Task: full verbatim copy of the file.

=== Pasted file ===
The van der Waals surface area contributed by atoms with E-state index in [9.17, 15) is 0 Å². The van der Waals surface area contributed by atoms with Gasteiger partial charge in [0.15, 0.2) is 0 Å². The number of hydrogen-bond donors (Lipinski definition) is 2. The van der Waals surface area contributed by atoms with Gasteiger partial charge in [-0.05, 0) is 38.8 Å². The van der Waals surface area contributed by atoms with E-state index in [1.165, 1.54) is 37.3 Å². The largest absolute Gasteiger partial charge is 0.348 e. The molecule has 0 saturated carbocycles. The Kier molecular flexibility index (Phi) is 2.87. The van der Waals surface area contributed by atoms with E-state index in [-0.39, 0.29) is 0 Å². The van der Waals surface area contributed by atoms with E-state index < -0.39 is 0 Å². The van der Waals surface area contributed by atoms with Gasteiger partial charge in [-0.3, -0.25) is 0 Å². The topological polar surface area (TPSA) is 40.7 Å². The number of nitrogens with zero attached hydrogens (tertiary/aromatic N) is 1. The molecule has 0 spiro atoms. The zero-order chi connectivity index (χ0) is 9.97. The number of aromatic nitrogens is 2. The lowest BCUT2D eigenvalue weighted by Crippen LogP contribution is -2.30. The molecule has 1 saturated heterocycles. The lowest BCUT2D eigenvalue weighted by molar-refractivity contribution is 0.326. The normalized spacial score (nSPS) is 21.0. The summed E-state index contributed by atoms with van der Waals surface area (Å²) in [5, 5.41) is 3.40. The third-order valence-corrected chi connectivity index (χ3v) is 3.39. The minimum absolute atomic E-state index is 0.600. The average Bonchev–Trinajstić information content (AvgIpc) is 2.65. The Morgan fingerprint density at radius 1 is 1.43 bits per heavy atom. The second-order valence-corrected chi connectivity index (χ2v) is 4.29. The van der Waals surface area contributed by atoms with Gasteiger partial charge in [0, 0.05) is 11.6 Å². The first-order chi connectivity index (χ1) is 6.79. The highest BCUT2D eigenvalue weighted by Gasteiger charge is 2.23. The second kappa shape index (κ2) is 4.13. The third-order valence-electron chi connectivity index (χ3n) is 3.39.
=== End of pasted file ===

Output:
The van der Waals surface area contributed by atoms with E-state index in [9.17, 15) is 0 Å². The van der Waals surface area contributed by atoms with Gasteiger partial charge in [0.15, 0.2) is 0 Å². The number of hydrogen-bond donors (Lipinski definition) is 2. The van der Waals surface area contributed by atoms with Gasteiger partial charge in [-0.05, 0) is 38.8 Å². The van der Waals surface area contributed by atoms with E-state index in [1.165, 1.54) is 37.3 Å². The largest absolute Gasteiger partial charge is 0.348 e. The molecule has 0 saturated carbocycles. The Kier molecular flexibility index (Phi) is 2.87. The van der Waals surface area contributed by atoms with E-state index in [-0.39, 0.29) is 0 Å². The van der Waals surface area contributed by atoms with E-state index < -0.39 is 0 Å². The van der Waals surface area contributed by atoms with Gasteiger partial charge in [-0.3, -0.25) is 0 Å². The topological polar surface area (TPSA) is 40.7 Å². The number of nitrogens with zero attached hydrogens (tertiary/aromatic N) is 1. The molecule has 0 spiro atoms. The zero-order chi connectivity index (χ0) is 9.97. The number of aromatic nitrogens is 2. The lowest BCUT2D eigenvalue weighted by Crippen LogP contribution is -2.30. The molecule has 1 saturated heterocycles. The lowest BCUT2D eigenvalue weighted by molar-refractivity contribution is 0.326. The normalized spacial score (nSPS) is 21.0. The summed E-state index contributed by atoms with van der Waals surface area (Å²) in [5, 5.41) is 3.40. The third-order valence-corrected chi connectivity index (χ3v) is 3.39. The minimum absolute atomic E-state index is 0.600. The average Bonchev–Trinajstić information content (AvgIpc) is 2.65. The Morgan fingerprint density at radius 1 is 1.43 bits per heavy atom. The second-order valence-corrected chi connectivity index (χ2v) is 4.29. The van der Waals surface area contributed by atoms with Gasteiger partial charge in [0, 0.05) is 11.6 Å². The first-order chi connectivity index (χ1) is 6.79. The highest BCUT2D eigenvalue weighted by Gasteiger charge is 2.23. The second kappa shape index (κ2) is 4.13. The third-order valence-electron chi connectivity index (χ3n) is 3.39.